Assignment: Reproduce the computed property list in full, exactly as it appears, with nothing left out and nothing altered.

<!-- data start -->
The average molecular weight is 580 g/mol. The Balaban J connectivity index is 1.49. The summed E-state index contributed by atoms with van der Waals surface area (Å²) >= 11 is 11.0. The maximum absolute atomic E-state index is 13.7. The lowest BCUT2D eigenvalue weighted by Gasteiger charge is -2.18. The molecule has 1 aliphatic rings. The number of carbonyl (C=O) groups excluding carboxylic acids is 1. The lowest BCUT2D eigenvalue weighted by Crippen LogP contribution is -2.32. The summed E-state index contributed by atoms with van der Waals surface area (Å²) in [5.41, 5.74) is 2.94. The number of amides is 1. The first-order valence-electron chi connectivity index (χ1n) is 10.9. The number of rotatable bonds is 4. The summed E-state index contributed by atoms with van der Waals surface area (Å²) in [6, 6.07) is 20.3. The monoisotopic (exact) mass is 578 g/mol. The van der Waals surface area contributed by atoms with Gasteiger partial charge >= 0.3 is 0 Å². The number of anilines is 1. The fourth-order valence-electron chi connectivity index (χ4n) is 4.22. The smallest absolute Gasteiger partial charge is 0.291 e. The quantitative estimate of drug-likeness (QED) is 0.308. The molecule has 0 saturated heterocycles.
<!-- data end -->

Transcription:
The average molecular weight is 580 g/mol. The Balaban J connectivity index is 1.49. The summed E-state index contributed by atoms with van der Waals surface area (Å²) >= 11 is 11.0. The maximum absolute atomic E-state index is 13.7. The lowest BCUT2D eigenvalue weighted by Gasteiger charge is -2.18. The molecule has 1 aliphatic rings. The number of carbonyl (C=O) groups excluding carboxylic acids is 1. The lowest BCUT2D eigenvalue weighted by Crippen LogP contribution is -2.32. The summed E-state index contributed by atoms with van der Waals surface area (Å²) in [5.41, 5.74) is 2.94. The number of amides is 1. The first-order valence-electron chi connectivity index (χ1n) is 10.9. The number of rotatable bonds is 4. The summed E-state index contributed by atoms with van der Waals surface area (Å²) in [6, 6.07) is 20.3. The monoisotopic (exact) mass is 578 g/mol. The van der Waals surface area contributed by atoms with Gasteiger partial charge >= 0.3 is 0 Å². The number of anilines is 1. The fourth-order valence-electron chi connectivity index (χ4n) is 4.22. The smallest absolute Gasteiger partial charge is 0.291 e. The quantitative estimate of drug-likeness (QED) is 0.308. The molecule has 0 saturated heterocycles.